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Academic Life

Princeton University is unique in the way it combines the strengths of a major research university with the qualities of an outstanding liberal arts college. With a student-faculty ratio of 5 to 1, Princeton excels in its commitment to teaching and provides learning opportunities both within and outside of the classroom. Whether through independent study, student-initiated seminars or lectures in emerging fields, Princeton students have the flexibility to shape dynamic academic programs that prepare them for leadership and lives of service.

The Faculty

In spring 2017, the faculty (including visitors and part-time faculty) totaled 1,252, including 500 professors, 100 associate professors, 187 assistant professors, 17 instructors, 331 lecturers and 117 visitors.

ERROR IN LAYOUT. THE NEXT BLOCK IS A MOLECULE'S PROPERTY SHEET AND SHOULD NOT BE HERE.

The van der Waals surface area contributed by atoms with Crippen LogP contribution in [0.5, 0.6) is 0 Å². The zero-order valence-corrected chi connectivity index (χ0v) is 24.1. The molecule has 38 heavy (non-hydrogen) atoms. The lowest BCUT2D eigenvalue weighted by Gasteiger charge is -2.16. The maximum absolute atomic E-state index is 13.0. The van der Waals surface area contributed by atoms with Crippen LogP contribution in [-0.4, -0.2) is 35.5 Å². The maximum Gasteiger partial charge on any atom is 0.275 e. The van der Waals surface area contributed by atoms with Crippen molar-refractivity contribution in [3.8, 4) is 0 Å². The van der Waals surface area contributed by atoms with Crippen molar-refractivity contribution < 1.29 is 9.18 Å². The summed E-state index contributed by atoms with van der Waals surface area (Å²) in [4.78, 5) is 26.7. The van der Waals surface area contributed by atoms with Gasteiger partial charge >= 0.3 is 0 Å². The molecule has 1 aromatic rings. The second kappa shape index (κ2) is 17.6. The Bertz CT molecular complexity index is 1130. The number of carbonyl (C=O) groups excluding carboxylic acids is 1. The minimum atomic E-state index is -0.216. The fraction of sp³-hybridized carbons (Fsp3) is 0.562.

Seventy-six percent of the professorial faculty is tenured Excluding visitors, 405 members of the faculty are women, and 235 are identified as members of minority groups. There were 162 tenured women on the faculty in spring 2017.

Approximately 50 percent of Princeton’s tenured faculty members were promoted to tenure while at Princeton; the others were hired with tenure from other institutions.

All faculty members at Princeton are expected to teach, as well as engage in research. Faculty members work closely with undergraduates in the supervision of junior-year independent work and senior theses.

Eleven members of the current Princeton faculty (including emeritus) are recipients of the Nobel Prize:

Faculty member Nobel Year
Philip W. Anderson, emeritus physics 1977
Toni Morrison, emeritus literature 1993
Joseph H. Taylor, emeritus physics 1993
Eric F. Wieschaus physiology/medicine 1995
Daniel C. Tsui, emeritus physics 1998
Daniel Kahneman, emeritus economics 2002
David J. Gross, emeritus physics 2004
Paul Krugman, emeritus economics 2008
Christopher Sims economics 2011
Angus Deaton, emeritus economics 2015
F. Duncan Haldane physics 2016